Sleep and the heart: interoceptive differences linked to poor experiential sleep quality in anxiety and depression

Donna Ewing, Miranda Manassei, Cassandra Gould van Praag, Andrew Philippides, Hugo Critchley, Sarah Garfinkel

Research output: Contribution to journalArticlepeer-review


Interoception is the sense through which internal bodily changes are signalled and perceived. Individual differences in interoception are linked to emotional style and vulnerability to affective disorders. Here we test how experiential sleep quality relates to dimensions of interoceptive ability. 180 adults (42 ‘non-clinical' individuals, 138 patients accessing mental health services) rated their quality of sleep before performing tests of cardiac interoception. Poor sleep quality was associated with lower measures of interoceptive performance accuracy, and higher self-report measures of interoceptive sensibility in individuals with diagnoses of depression and/or anxiety. Additionally, poor sleep quality was associated with impaired metacognitive interoceptive awareness in patients with diagnoses of depression (alone or with anxiety). Thus, poor sleep quality, a common early expression of psychological disorder, impacts cardiac interoceptive ability and experience across diagnoses. Sleep disruption can contribute to the expression of affective psychopathology through effects on perceptual and interpretative dimensions of bodily awareness.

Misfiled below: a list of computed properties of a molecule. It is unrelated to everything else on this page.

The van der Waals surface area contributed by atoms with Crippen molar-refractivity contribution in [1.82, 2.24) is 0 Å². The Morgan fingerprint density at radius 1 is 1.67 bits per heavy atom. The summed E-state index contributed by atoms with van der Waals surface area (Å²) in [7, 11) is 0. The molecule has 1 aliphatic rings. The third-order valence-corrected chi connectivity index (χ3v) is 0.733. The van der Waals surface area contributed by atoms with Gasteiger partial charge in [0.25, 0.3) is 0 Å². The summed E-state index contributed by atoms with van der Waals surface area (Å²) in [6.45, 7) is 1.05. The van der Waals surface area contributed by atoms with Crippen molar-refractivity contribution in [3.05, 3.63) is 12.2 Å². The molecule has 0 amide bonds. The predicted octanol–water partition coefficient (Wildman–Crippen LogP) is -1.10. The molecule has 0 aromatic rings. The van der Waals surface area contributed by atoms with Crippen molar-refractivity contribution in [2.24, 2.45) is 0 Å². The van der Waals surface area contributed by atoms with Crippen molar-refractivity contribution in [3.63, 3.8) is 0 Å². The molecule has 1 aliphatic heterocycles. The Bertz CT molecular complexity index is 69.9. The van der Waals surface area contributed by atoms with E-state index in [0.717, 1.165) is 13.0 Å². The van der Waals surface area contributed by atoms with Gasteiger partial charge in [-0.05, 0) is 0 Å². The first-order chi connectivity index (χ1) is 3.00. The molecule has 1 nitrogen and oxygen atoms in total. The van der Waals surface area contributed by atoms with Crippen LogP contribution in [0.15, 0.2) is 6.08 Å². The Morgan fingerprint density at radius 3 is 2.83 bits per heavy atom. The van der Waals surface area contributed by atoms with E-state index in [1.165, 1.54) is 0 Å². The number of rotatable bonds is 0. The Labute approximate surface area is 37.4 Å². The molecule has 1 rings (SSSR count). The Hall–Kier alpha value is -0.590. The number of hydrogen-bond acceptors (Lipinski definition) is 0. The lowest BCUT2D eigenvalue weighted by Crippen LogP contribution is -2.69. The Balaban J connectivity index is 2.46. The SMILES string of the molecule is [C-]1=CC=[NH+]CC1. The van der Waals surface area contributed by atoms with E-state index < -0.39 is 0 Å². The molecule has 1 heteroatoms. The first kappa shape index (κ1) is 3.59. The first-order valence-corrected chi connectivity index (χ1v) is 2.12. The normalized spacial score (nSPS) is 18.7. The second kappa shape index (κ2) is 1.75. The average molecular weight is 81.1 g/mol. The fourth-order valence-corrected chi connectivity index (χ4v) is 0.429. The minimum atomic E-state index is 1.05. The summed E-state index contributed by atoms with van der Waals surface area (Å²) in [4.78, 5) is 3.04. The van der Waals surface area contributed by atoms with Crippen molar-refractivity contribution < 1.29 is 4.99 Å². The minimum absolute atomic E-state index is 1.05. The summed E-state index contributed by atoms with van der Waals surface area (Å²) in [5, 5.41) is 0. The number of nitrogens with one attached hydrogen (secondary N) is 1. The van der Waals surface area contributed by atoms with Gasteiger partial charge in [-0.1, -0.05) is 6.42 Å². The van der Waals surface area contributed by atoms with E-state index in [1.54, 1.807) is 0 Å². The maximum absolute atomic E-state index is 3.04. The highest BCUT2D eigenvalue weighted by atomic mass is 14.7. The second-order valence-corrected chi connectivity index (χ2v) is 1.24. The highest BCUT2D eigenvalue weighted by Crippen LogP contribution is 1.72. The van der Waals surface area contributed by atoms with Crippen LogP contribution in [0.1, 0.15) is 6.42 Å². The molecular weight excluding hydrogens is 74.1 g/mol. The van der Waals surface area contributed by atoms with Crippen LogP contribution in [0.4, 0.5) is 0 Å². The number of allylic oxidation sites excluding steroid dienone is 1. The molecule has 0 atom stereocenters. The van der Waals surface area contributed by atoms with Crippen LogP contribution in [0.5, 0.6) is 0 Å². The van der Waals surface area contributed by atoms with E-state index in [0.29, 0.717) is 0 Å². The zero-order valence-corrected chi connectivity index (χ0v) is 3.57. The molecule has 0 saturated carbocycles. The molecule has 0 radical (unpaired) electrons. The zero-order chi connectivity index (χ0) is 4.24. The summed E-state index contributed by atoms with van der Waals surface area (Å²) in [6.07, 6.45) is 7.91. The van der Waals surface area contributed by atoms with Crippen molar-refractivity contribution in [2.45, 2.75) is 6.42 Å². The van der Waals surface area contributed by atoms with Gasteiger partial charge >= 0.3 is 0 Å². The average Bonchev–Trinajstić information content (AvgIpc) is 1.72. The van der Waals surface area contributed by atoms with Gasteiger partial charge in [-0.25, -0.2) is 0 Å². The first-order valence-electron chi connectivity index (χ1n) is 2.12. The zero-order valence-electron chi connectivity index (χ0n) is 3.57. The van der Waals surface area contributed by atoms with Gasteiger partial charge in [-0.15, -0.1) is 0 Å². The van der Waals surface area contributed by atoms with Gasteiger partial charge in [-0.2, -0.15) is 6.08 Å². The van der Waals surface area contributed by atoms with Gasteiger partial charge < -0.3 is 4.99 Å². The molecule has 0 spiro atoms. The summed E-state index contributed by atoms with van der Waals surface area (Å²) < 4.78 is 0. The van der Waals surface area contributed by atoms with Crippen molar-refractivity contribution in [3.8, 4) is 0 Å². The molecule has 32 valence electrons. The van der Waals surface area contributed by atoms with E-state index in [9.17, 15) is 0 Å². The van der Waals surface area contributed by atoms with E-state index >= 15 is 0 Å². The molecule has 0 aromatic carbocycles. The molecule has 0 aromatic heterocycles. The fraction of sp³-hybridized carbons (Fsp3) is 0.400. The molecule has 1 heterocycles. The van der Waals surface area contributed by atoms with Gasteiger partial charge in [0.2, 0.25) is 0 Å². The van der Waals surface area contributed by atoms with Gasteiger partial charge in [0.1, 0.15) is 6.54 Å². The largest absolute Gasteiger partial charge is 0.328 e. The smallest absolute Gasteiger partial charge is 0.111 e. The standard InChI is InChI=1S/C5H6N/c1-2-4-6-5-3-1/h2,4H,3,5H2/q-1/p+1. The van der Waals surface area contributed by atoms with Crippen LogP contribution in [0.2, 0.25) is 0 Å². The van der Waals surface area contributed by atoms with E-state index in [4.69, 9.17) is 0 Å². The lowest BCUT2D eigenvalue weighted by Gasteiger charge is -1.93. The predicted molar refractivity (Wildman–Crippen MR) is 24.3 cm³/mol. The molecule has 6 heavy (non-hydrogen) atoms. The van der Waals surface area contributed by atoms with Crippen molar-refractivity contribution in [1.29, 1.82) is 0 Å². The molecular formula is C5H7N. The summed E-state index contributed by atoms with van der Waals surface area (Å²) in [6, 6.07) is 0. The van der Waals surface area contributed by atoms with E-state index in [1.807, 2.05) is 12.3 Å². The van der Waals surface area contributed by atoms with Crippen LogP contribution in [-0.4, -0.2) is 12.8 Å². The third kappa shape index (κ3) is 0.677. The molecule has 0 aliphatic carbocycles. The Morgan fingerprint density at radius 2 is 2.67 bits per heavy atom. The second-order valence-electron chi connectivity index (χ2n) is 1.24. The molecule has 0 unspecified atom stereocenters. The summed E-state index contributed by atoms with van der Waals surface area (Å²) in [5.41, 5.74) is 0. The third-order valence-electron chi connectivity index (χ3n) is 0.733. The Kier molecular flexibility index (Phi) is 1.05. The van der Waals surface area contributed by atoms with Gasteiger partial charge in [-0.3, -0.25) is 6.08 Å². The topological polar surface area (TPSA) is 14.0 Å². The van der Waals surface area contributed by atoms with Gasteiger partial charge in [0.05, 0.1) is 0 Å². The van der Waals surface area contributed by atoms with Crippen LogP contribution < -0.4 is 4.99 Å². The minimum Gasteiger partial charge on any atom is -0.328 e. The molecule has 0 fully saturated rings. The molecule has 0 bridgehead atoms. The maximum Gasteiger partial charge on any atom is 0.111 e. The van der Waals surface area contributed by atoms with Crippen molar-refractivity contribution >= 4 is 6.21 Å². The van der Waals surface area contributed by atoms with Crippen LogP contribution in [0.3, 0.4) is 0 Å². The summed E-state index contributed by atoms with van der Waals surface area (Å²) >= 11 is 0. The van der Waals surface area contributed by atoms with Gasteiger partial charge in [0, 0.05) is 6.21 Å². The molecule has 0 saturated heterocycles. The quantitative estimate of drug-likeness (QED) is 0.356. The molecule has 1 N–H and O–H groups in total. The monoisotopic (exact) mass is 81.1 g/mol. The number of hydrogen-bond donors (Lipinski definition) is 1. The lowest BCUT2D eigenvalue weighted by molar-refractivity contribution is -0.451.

Original languageEnglish
Pages (from-to)163-172
Number of pages10
JournalBiological Psychology
Publication statusPublished - 26 May 2017

Bibliographical note

© 2017 The Author(s). Published by Elsevier B.V. This is an open access article under the CC BY-NC-ND license (


  • Interoception
  • Interoceptive accuracy
  • Interoceptive sensibility
  • Interoceptive awareness
  • Sleep quality
  • Anxiety
  • Depression


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